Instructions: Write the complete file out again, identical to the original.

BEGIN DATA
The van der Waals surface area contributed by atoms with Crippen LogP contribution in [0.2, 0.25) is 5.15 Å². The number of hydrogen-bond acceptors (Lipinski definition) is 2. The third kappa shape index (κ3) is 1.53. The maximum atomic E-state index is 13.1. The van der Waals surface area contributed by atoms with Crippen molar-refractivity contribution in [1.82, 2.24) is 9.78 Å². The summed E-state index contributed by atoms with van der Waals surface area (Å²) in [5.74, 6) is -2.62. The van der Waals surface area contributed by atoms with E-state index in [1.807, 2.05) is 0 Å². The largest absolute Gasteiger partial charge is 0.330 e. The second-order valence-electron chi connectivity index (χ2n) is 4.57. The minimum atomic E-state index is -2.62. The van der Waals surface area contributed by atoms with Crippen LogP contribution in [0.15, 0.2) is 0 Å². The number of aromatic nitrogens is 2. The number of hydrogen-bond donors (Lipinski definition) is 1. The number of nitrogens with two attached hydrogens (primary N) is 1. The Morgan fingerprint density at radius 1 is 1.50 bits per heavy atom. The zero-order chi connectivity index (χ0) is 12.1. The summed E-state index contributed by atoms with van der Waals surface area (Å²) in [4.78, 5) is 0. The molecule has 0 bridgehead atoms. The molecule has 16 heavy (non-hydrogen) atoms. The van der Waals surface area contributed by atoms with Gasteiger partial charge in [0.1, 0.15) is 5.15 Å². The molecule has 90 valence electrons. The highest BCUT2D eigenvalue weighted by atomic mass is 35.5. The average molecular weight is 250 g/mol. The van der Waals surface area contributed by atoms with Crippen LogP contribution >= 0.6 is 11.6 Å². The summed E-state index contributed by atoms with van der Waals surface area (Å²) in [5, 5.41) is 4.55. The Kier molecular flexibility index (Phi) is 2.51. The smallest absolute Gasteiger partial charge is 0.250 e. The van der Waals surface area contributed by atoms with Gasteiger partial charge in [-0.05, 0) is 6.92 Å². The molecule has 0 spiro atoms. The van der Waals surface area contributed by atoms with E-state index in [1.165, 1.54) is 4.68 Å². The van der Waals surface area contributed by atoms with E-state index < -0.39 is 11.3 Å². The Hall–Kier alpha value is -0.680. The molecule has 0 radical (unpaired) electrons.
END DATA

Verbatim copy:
The van der Waals surface area contributed by atoms with Crippen LogP contribution in [0.2, 0.25) is 5.15 Å². The number of hydrogen-bond acceptors (Lipinski definition) is 2. The third kappa shape index (κ3) is 1.53. The maximum atomic E-state index is 13.1. The van der Waals surface area contributed by atoms with Crippen molar-refractivity contribution in [1.82, 2.24) is 9.78 Å². The summed E-state index contributed by atoms with van der Waals surface area (Å²) in [5.74, 6) is -2.62. The van der Waals surface area contributed by atoms with E-state index in [1.807, 2.05) is 0 Å². The largest absolute Gasteiger partial charge is 0.330 e. The second-order valence-electron chi connectivity index (χ2n) is 4.57. The minimum atomic E-state index is -2.62. The van der Waals surface area contributed by atoms with Crippen LogP contribution in [0.15, 0.2) is 0 Å². The number of aromatic nitrogens is 2. The number of hydrogen-bond donors (Lipinski definition) is 1. The number of nitrogens with two attached hydrogens (primary N) is 1. The Morgan fingerprint density at radius 1 is 1.50 bits per heavy atom. The zero-order chi connectivity index (χ0) is 12.1. The summed E-state index contributed by atoms with van der Waals surface area (Å²) in [4.78, 5) is 0. The molecule has 0 bridgehead atoms. The molecule has 16 heavy (non-hydrogen) atoms. The van der Waals surface area contributed by atoms with Gasteiger partial charge in [0.1, 0.15) is 5.15 Å². The molecule has 90 valence electrons. The highest BCUT2D eigenvalue weighted by atomic mass is 35.5. The average molecular weight is 250 g/mol. The van der Waals surface area contributed by atoms with Crippen LogP contribution >= 0.6 is 11.6 Å². The summed E-state index contributed by atoms with van der Waals surface area (Å²) in [5, 5.41) is 4.55. The Kier molecular flexibility index (Phi) is 2.51. The smallest absolute Gasteiger partial charge is 0.250 e. The van der Waals surface area contributed by atoms with Gasteiger partial charge in [-0.05, 0) is 6.92 Å². The molecule has 0 spiro atoms. The van der Waals surface area contributed by atoms with E-state index in [1.165, 1.54) is 4.68 Å². The van der Waals surface area contributed by atoms with E-state index < -0.39 is 11.3 Å². The Hall–Kier alpha value is -0.680. The molecule has 0 radical (unpaired) electrons.